IT and Education in Hong Kong

Professor Samuel Chanson
Professor Roland Chin
Mr. Lawrence Law
Professor Vincent Shen
Dr. John Wong

The Hong Kong University of Science & Technology

The Hong Kong University of Science & Technology (HKUST) is pleased to see that the Policy Address of the Chief Executive on 8 October included policy on Information Technology (IT). We believe IT is vital in maintaining Hong Kong's competitiveness in the world market in the 21st century. We are pleased to see that clear goals were set and special funding was promised. This is a step in the right direction. However, perhaps due to its expected general nature, the Policy Address did not provide specifics on how to attain those goals. Also, a few issues did not receive sufficient attention. It is the purpose of this paper to focus on IT in education, since education is the prime mission of a university.

IT education is not only important for teachers and students in the schools and universities, but also for professionals in the work place. Some specific recommendations on IT Education in Hong Kong are given below:

1. To put forth an integrated plan for immediate actions and long-term goals on (a) IT education and (b) IT use for education, which involves the following sectors:

  • Primary and secondary schools
  • Vocational Training
  • Tertiary institutions
  • Adult education and employee training
  • Relevant government agencies

It is important not to limit IT education to people with aspirations to become an IT professional. Everyone, especially the teachers, must be knowledgeable on what IT can do to help them in their own disciplines, and be comfortable using IT in their daily work.

2. To identify enabling technology and infrastructure requirements for education-specific IT needs, such as:

  • Computers for schools, libraries, community centres, etc.
  • High-speed networks for broad-based Internet connectivity (minimum 512 Kbps for each school)
  • High-speed links to overseas (T3 speed)
  • Wide-spread accessibility from homes and offices

It is important to have good infrastructure support when introducing IT to a person not familiar with its utility. Long delays or unreliable performance caused by the computer, software, or the network can quickly frustrate a newcomer. Adequate funding of the above will help reduce such problems.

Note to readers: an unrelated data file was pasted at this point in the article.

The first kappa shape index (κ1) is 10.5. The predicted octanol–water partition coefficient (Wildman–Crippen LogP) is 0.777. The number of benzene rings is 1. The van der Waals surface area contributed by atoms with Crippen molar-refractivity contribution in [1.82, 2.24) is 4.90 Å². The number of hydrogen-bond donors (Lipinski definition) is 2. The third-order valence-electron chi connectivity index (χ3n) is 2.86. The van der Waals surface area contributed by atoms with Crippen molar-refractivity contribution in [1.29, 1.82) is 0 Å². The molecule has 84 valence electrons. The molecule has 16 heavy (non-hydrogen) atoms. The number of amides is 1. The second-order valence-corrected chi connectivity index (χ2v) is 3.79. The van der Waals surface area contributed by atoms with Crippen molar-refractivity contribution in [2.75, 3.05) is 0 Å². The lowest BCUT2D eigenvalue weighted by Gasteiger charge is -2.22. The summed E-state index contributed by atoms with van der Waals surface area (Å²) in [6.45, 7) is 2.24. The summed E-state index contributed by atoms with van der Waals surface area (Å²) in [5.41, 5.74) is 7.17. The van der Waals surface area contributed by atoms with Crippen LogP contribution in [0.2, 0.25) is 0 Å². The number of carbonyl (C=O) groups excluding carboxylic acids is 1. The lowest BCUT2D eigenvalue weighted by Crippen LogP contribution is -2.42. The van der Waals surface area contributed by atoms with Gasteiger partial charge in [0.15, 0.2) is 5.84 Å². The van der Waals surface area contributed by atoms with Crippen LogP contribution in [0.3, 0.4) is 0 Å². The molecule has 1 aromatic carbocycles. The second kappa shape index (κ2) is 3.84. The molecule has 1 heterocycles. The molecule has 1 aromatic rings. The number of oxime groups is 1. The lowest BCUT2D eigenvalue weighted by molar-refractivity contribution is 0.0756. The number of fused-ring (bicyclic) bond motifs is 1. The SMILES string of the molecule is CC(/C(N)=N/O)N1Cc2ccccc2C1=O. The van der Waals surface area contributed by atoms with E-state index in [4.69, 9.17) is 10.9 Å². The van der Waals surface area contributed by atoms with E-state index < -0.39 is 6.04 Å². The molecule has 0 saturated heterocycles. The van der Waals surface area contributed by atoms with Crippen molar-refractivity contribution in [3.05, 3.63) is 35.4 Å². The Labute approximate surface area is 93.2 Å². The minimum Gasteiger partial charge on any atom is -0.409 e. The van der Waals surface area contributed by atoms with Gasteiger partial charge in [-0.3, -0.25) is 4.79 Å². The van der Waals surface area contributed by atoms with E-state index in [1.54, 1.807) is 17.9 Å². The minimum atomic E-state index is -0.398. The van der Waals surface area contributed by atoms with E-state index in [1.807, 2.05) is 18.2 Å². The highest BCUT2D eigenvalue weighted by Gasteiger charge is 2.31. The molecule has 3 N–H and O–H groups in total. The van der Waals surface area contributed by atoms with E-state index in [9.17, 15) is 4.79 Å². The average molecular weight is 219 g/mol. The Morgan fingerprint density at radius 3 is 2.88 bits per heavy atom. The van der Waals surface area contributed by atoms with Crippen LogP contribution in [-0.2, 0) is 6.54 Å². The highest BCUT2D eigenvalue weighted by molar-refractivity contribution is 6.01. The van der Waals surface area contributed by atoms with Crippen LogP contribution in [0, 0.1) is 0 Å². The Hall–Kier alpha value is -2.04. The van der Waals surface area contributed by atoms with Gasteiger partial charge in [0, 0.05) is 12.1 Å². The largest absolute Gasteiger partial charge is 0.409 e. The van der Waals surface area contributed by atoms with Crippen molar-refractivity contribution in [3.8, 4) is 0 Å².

3. To provide contents, information infrastructure and IT tools for the education sector:

  • Public electronic libraries and on-line repositories of education material, multimedia data, software tools, etc.
  • Internet-based courses (English and Chinese) for students of all ages, and for adult education
  • Standards on Chinese contents to ensure interoperability among all public and private sectors
  • Computer-assisted software teaching tools for secondary and primary teachers
  • Distance learning facilities (electronic classrooms)

Creating software for education (often called "courseware" is a major undertaking. The development of suitable education software for the local environment, especially those with Chinese interface and Chinese contents, is critical. But suitable education software will take many years to develop. Keeping the courseware products up-to-date is also very difficult. Because of its low commercial potential (as evidenced by experience in North America), the Government will have to fund the bulk of the development cost in order to start the process.

4. To enhance training of professional teachers, to provide IT teacher education, and to provide adult education for working professionals, such as:

  • Joint B.S. and B.Ed. degree in IT to produce future generation of high quality IT professions as school teachers
  • Joint effort between tertiary institutions, HKIEd, and ED to provide in-service training of professional teachers
  • Joint effort between tertiary institutions, HKIE, HKCS, industries and government to provide continuing education for working professionals and civil servants.

    In addition, we believe the Government should identify development and applied research projects in a few vital areas, and promote them with special funding programmes. These include electronic commerce, the establishment of one or more certificate authorities, distance learning and digital libraries, electronic government, internet security, Chinese web standards, and IT in education. HKUST has expertise and is continuing to contribute in each of these areas.

    Most of the existing IT software products have been developed for the English-speaking clientele. To popularize IT in Hong Kong, good software products with friendly Chinese user interface and contents are needed. Standards for different Chinese encoding schemes to interoperate, and issues specific to the Chinese community such as cascade style documents, Chinese URL, and web content labeling should be managed locally. HKUST is establishing a center called the World Wide Web Consortium - Chinese Computing (W3C3) with partners in Taiwan in January 1998 and partners from the Mainland soon afterward as that will be the largest growth area for web applications. On-line English/Chinese translation engines as well as Chinese search engines are needed. HKUST has been working on these projects for several years which will facilitate the Chinese-speaking clientele to gain access to information written in English, and vice versa.

    The universities should be encouraged and supported to pursue all of these ventures.

    Last Updated on 7 December 1997